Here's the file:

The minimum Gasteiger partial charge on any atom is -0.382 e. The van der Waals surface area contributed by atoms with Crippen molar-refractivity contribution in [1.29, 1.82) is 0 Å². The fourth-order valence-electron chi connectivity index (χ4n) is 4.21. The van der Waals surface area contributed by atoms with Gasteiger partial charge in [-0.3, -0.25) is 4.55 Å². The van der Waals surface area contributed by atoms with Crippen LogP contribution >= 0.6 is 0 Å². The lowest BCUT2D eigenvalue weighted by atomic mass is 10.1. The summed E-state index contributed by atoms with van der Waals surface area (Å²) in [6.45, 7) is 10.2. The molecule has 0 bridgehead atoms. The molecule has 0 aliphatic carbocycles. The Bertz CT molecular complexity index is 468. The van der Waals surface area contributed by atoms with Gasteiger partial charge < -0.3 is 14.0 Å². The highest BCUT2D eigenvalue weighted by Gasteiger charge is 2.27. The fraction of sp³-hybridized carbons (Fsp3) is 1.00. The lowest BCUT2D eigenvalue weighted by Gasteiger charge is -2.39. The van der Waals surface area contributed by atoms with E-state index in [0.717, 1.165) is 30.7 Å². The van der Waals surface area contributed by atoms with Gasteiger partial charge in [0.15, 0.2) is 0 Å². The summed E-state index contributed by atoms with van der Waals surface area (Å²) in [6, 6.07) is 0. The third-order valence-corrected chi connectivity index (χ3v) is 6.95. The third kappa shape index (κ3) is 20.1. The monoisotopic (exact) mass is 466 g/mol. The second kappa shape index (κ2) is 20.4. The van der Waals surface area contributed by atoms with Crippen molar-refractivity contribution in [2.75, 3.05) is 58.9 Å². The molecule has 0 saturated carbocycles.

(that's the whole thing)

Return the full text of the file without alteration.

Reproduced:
The minimum Gasteiger partial charge on any atom is -0.382 e. The van der Waals surface area contributed by atoms with Crippen molar-refractivity contribution in [1.29, 1.82) is 0 Å². The fourth-order valence-electron chi connectivity index (χ4n) is 4.21. The van der Waals surface area contributed by atoms with Gasteiger partial charge in [-0.3, -0.25) is 4.55 Å². The van der Waals surface area contributed by atoms with Crippen LogP contribution >= 0.6 is 0 Å². The lowest BCUT2D eigenvalue weighted by atomic mass is 10.1. The summed E-state index contributed by atoms with van der Waals surface area (Å²) in [6.45, 7) is 10.2. The molecule has 0 bridgehead atoms. The molecule has 0 aliphatic carbocycles. The Bertz CT molecular complexity index is 468. The van der Waals surface area contributed by atoms with Gasteiger partial charge < -0.3 is 14.0 Å². The highest BCUT2D eigenvalue weighted by Gasteiger charge is 2.27. The fraction of sp³-hybridized carbons (Fsp3) is 1.00. The lowest BCUT2D eigenvalue weighted by Gasteiger charge is -2.39. The van der Waals surface area contributed by atoms with E-state index in [0.717, 1.165) is 30.7 Å². The van der Waals surface area contributed by atoms with Gasteiger partial charge in [0.15, 0.2) is 0 Å². The summed E-state index contributed by atoms with van der Waals surface area (Å²) in [6, 6.07) is 0. The third-order valence-corrected chi connectivity index (χ3v) is 6.95. The third kappa shape index (κ3) is 20.1. The monoisotopic (exact) mass is 466 g/mol. The second kappa shape index (κ2) is 20.4. The van der Waals surface area contributed by atoms with Crippen molar-refractivity contribution in [2.75, 3.05) is 58.9 Å². The molecule has 0 saturated carbocycles.